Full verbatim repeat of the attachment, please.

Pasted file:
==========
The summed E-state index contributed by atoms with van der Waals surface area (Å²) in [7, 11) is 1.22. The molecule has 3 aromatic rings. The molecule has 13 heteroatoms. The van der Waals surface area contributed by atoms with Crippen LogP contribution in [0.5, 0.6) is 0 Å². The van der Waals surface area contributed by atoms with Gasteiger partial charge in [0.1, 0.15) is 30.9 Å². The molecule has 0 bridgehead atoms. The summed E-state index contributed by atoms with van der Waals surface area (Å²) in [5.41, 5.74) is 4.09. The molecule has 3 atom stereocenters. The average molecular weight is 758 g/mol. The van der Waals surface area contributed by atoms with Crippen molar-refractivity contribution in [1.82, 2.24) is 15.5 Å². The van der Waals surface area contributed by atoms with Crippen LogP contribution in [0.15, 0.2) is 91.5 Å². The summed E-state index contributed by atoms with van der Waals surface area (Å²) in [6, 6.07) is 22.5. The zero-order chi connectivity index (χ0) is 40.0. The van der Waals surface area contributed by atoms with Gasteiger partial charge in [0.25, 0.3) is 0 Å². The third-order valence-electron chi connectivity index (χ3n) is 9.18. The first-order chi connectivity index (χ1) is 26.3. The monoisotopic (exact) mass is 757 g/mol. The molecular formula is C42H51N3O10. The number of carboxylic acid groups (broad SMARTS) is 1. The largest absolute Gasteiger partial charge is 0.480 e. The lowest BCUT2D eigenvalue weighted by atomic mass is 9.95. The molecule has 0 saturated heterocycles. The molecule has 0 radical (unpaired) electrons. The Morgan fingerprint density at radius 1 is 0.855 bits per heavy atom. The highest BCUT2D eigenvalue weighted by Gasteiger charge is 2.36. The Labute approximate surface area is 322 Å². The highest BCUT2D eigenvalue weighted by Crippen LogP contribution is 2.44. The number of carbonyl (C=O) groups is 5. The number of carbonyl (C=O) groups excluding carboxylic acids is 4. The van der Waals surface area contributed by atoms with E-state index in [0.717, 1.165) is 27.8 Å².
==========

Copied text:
The summed E-state index contributed by atoms with van der Waals surface area (Å²) in [7, 11) is 1.22. The molecule has 3 aromatic rings. The molecule has 13 heteroatoms. The van der Waals surface area contributed by atoms with Crippen LogP contribution in [0.5, 0.6) is 0 Å². The van der Waals surface area contributed by atoms with Gasteiger partial charge in [0.1, 0.15) is 30.9 Å². The molecule has 0 bridgehead atoms. The summed E-state index contributed by atoms with van der Waals surface area (Å²) in [5.41, 5.74) is 4.09. The molecule has 3 atom stereocenters. The average molecular weight is 758 g/mol. The van der Waals surface area contributed by atoms with Crippen molar-refractivity contribution in [1.82, 2.24) is 15.5 Å². The van der Waals surface area contributed by atoms with Crippen LogP contribution in [0.15, 0.2) is 91.5 Å². The summed E-state index contributed by atoms with van der Waals surface area (Å²) in [6, 6.07) is 22.5. The zero-order chi connectivity index (χ0) is 40.0. The van der Waals surface area contributed by atoms with Gasteiger partial charge in [0.25, 0.3) is 0 Å². The third-order valence-electron chi connectivity index (χ3n) is 9.18. The first-order chi connectivity index (χ1) is 26.3. The monoisotopic (exact) mass is 757 g/mol. The molecular formula is C42H51N3O10. The number of carboxylic acid groups (broad SMARTS) is 1. The largest absolute Gasteiger partial charge is 0.480 e. The lowest BCUT2D eigenvalue weighted by atomic mass is 9.95. The molecule has 0 saturated heterocycles. The molecule has 0 radical (unpaired) electrons. The Morgan fingerprint density at radius 1 is 0.855 bits per heavy atom. The highest BCUT2D eigenvalue weighted by Gasteiger charge is 2.36. The Labute approximate surface area is 322 Å². The highest BCUT2D eigenvalue weighted by Crippen LogP contribution is 2.44. The number of carbonyl (C=O) groups is 5. The number of carbonyl (C=O) groups excluding carboxylic acids is 4. The van der Waals surface area contributed by atoms with E-state index in [0.717, 1.165) is 27.8 Å².